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Open Access Highly Accessed Research article

Do mitochondria play a role in remodelling lace plant leaves during programmed cell death?

Christina EN Lord, Jaime N Wertman, Stephanie Lane and Arunika HLAN Gunawardena*

Author Affiliations

Department of Biology, Dalhousie University, 1355 Oxford Street, Halifax, B3H 4R2, Canada

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BMC Plant Biology 2011, 11:102  doi:10.1186/1471-2229-11-102

Published: 6 June 2011

Abstract

Background

Programmed cell death (PCD) is the regulated death of cells within an organism. The lace plant (Aponogeton madagascariensis) produces perforations in its leaves through PCD. The leaves of the plant consist of a latticework of longitudinal and transverse veins enclosing areoles. PCD occurs in the cells at the center of these areoles and progresses outwards, stopping approximately five cells from the vasculature. The role of mitochondria during PCD has been recognized in animals; however, it has been less studied during PCD in plants.

Results

The following paper elucidates the role of mitochondrial dynamics during developmentally regulated PCD in vivo in A. madagascariensis. A single areole within a window stage leaf (PCD is occurring) was divided into three areas based on the progression of PCD; cells that will not undergo PCD (NPCD), cells in early stages of PCD (EPCD), and cells in late stages of PCD (LPCD). Window stage leaves were stained with the mitochondrial dye MitoTracker Red CMXRos and examined. Mitochondrial dynamics were delineated into four categories (M1-M4) based on characteristics including distribution, motility, and membrane potential (ΔΨm). A TUNEL assay showed fragmented nDNA in a gradient over these mitochondrial stages. Chloroplasts and transvacuolar strands were also examined using live cell imaging. The possible importance of mitochondrial permeability transition pore (PTP) formation during PCD was indirectly examined via in vivo cyclosporine A (CsA) treatment. This treatment resulted in lace plant leaves with a significantly lower number of perforations compared to controls, and that displayed mitochondrial dynamics similar to that of non-PCD cells.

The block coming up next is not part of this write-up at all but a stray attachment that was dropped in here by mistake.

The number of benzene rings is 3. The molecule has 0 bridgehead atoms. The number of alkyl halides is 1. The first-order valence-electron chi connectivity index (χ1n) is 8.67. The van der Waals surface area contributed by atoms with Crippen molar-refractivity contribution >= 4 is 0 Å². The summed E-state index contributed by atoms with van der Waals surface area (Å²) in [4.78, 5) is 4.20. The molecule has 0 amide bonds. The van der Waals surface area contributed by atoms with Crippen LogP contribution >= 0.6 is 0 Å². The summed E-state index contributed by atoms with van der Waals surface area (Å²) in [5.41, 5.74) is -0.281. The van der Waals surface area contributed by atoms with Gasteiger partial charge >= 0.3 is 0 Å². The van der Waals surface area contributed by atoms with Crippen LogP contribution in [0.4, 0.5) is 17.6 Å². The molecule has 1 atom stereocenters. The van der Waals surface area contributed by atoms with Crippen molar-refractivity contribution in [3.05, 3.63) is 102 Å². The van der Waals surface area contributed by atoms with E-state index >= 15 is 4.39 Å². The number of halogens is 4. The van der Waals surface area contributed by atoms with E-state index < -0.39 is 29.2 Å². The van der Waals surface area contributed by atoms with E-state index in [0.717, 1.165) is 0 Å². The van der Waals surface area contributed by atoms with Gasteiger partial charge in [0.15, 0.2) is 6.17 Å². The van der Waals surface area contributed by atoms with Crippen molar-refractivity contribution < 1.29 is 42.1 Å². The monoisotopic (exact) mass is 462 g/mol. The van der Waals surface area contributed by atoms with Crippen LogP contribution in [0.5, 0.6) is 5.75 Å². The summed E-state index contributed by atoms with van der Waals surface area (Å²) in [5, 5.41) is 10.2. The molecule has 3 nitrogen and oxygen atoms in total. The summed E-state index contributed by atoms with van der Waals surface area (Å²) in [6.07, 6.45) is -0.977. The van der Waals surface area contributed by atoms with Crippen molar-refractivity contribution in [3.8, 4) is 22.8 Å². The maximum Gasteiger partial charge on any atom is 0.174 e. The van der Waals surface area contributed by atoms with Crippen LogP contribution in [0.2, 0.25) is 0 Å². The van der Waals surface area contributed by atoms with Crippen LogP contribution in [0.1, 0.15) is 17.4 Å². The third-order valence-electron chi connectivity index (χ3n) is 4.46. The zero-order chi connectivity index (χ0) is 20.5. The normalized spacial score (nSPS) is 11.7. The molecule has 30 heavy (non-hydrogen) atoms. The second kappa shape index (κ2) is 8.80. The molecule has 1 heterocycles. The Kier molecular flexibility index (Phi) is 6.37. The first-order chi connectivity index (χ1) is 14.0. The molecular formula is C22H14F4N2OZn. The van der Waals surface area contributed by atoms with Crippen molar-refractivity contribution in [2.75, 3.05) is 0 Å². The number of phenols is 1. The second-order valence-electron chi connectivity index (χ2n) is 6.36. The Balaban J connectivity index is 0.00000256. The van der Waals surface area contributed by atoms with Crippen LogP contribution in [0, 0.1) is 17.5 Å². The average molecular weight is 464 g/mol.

Conclusions

Results depicted mitochondrial dynamics in vivo as PCD progresses within the lace plant, and highlight the correlation of this organelle with other organelles during developmental PCD. To the best of our knowledge, this is the first report of mitochondria and chloroplasts moving on transvacuolar strands to form a ring structure surrounding the nucleus during developmental PCD. Also, for the first time, we have shown the feasibility for the use of CsA in a whole plant system. Overall, our findings implicate the mitochondria as playing a critical and early role in developmentally regulated PCD in the lace plant.